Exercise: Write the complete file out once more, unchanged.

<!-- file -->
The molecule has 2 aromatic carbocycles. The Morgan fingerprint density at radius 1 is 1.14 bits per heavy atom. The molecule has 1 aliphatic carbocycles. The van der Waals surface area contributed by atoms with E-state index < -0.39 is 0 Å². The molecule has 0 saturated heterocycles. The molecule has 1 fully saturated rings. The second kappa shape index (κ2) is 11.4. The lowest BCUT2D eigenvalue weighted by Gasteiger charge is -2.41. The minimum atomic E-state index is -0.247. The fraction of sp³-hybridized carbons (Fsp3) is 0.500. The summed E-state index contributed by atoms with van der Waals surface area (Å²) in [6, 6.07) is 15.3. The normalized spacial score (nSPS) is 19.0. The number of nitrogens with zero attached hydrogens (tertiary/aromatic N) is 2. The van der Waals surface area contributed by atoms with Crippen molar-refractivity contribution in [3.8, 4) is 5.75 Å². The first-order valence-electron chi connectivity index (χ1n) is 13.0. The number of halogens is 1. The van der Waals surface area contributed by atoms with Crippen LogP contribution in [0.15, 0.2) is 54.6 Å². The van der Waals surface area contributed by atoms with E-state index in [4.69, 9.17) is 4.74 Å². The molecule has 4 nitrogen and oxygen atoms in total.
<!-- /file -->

The molecule has 2 aromatic carbocycles. The Morgan fingerprint density at radius 1 is 1.14 bits per heavy atom. The molecule has 1 aliphatic carbocycles. The van der Waals surface area contributed by atoms with E-state index < -0.39 is 0 Å². The molecule has 0 saturated heterocycles. The molecule has 1 fully saturated rings. The second kappa shape index (κ2) is 11.4. The lowest BCUT2D eigenvalue weighted by Gasteiger charge is -2.41. The minimum atomic E-state index is -0.247. The fraction of sp³-hybridized carbons (Fsp3) is 0.500. The summed E-state index contributed by atoms with van der Waals surface area (Å²) in [6, 6.07) is 15.3. The normalized spacial score (nSPS) is 19.0. The number of nitrogens with zero attached hydrogens (tertiary/aromatic N) is 2. The van der Waals surface area contributed by atoms with Crippen molar-refractivity contribution in [3.8, 4) is 5.75 Å². The first-order valence-electron chi connectivity index (χ1n) is 13.0. The number of halogens is 1. The van der Waals surface area contributed by atoms with Crippen LogP contribution in [0.15, 0.2) is 54.6 Å². The van der Waals surface area contributed by atoms with E-state index in [4.69, 9.17) is 4.74 Å². The molecule has 4 nitrogen and oxygen atoms in total.